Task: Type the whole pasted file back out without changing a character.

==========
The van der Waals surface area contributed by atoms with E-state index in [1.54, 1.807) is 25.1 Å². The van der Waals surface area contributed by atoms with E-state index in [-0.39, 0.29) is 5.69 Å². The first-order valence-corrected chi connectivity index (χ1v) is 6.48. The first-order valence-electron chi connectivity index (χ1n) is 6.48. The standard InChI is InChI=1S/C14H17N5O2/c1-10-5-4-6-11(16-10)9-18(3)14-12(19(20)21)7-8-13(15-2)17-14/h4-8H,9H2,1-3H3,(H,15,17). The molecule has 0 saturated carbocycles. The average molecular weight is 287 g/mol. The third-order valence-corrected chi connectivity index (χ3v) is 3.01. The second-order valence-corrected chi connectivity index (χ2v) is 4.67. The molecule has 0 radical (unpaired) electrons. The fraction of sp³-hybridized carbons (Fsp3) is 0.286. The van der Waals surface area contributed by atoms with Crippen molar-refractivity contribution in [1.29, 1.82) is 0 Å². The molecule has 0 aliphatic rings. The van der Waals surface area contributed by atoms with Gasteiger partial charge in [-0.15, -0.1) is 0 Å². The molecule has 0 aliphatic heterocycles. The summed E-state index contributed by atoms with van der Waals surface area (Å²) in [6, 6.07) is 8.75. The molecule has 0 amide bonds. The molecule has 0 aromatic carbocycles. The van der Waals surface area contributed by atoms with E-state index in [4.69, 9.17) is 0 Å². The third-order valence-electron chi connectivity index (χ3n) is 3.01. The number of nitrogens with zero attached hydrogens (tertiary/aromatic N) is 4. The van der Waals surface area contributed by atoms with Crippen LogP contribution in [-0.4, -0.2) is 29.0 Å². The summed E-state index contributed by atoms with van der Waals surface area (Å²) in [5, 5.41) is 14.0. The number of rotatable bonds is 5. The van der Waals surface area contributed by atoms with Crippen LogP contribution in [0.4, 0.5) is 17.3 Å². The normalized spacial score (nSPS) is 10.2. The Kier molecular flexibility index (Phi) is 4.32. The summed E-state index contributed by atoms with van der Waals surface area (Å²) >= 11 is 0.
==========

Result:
The van der Waals surface area contributed by atoms with E-state index in [1.54, 1.807) is 25.1 Å². The van der Waals surface area contributed by atoms with E-state index in [-0.39, 0.29) is 5.69 Å². The first-order valence-corrected chi connectivity index (χ1v) is 6.48. The first-order valence-electron chi connectivity index (χ1n) is 6.48. The standard InChI is InChI=1S/C14H17N5O2/c1-10-5-4-6-11(16-10)9-18(3)14-12(19(20)21)7-8-13(15-2)17-14/h4-8H,9H2,1-3H3,(H,15,17). The molecule has 0 saturated carbocycles. The average molecular weight is 287 g/mol. The third-order valence-corrected chi connectivity index (χ3v) is 3.01. The second-order valence-corrected chi connectivity index (χ2v) is 4.67. The molecule has 0 radical (unpaired) electrons. The fraction of sp³-hybridized carbons (Fsp3) is 0.286. The van der Waals surface area contributed by atoms with Crippen molar-refractivity contribution in [1.29, 1.82) is 0 Å². The molecule has 0 aliphatic rings. The van der Waals surface area contributed by atoms with Gasteiger partial charge in [-0.15, -0.1) is 0 Å². The molecule has 0 aliphatic heterocycles. The summed E-state index contributed by atoms with van der Waals surface area (Å²) in [6, 6.07) is 8.75. The molecule has 0 amide bonds. The molecule has 0 aromatic carbocycles. The van der Waals surface area contributed by atoms with E-state index in [4.69, 9.17) is 0 Å². The third-order valence-electron chi connectivity index (χ3n) is 3.01. The number of nitrogens with zero attached hydrogens (tertiary/aromatic N) is 4. The van der Waals surface area contributed by atoms with Crippen LogP contribution in [-0.4, -0.2) is 29.0 Å². The summed E-state index contributed by atoms with van der Waals surface area (Å²) in [5, 5.41) is 14.0. The number of rotatable bonds is 5. The van der Waals surface area contributed by atoms with Crippen LogP contribution in [0.4, 0.5) is 17.3 Å². The normalized spacial score (nSPS) is 10.2. The Kier molecular flexibility index (Phi) is 4.32. The summed E-state index contributed by atoms with van der Waals surface area (Å²) >= 11 is 0.